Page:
The summer driving season is still weeks away, but rising U.S. gas prices are already back in the news. Last week, the average price for regular gasoline at U.S. gas stations hit $3.6918 a gallon – the highest since March 22, 2013 and up 43 cents this year. Much of this price depends on global supply and demand, but certainly not all of it. In fact, two archaic, little-known U.S. policies – vigorously defended by the well-connected interest groups who benefit from them – restrict free trade in petroleum products and, as a result, force American consumers to pay considerably more at the pump.
First, the Jones Act - a 94-year-old law that requires all domestic seaborne trade to be shipped on U.S.-crewed, -owned, flagged and manufactured vessels – prevents cost-effective intrastate shipping of crude oil or refined products. According to Bloomberg, there are only 13 ships that can legally move oil between U.S. ports, and these ships are “booked solid.” As a result, abundant oil supplies in the Gulf Coast region cannot be shipped to other U.S. states with spare refinery capacity. And, even when such vessels are available, the Jones Act makes intrastate crude shipping artificially expensive. According to a 2012 report by the Financial Times, shipping U.S. crude from Texas to Philadelphia cost more than three times as much as shipping the same product on a foreign-flagged vessel to a Canadian refinery, even though the latter route is longer.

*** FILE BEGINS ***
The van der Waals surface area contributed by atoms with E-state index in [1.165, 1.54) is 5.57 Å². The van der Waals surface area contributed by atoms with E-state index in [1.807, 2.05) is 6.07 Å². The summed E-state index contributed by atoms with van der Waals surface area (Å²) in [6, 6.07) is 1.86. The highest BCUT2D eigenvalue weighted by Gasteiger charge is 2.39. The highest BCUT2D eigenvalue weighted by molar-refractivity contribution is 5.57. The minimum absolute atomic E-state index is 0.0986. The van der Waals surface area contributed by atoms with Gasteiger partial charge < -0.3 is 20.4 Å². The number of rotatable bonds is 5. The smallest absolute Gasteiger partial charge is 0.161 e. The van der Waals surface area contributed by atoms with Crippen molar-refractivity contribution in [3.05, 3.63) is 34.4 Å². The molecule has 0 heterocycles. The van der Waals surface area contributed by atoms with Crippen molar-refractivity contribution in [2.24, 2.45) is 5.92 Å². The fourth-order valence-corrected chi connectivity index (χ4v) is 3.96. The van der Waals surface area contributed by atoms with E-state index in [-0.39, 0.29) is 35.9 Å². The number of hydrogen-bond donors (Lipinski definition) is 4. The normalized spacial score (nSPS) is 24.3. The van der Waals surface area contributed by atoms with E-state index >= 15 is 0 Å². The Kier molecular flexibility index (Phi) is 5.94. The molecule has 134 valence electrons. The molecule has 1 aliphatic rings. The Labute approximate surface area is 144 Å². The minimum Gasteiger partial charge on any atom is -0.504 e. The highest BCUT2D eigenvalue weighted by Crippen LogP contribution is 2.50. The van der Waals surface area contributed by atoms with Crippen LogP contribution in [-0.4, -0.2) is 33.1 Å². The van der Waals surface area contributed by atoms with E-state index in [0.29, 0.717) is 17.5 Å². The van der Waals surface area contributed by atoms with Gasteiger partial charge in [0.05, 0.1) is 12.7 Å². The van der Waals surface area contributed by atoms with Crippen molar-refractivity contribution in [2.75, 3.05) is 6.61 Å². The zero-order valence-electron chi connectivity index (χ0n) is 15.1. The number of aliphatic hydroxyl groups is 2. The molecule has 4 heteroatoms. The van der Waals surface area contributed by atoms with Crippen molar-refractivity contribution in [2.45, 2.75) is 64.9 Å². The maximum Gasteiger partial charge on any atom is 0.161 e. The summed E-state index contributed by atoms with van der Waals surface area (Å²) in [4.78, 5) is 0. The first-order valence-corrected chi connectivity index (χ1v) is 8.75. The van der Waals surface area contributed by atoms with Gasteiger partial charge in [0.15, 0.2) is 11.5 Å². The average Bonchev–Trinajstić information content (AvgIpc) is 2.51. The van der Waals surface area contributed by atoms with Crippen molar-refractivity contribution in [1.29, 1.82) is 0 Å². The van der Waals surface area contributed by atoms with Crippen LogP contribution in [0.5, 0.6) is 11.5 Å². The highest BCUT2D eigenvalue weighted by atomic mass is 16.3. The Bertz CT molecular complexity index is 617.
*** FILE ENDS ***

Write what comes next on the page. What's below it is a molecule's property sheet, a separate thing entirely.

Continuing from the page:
It doesn’t take an energy economist to see how the Jones Act’s byzantine protectionism leads to higher prices at the pump for American drivers. According to one recent estimate, revoking the Jones Act would reduce U.S. gasoline prices by as much as 15 cents per gallon “by increasing the supply of ships able to shuttle the fuel between U.S. ports.”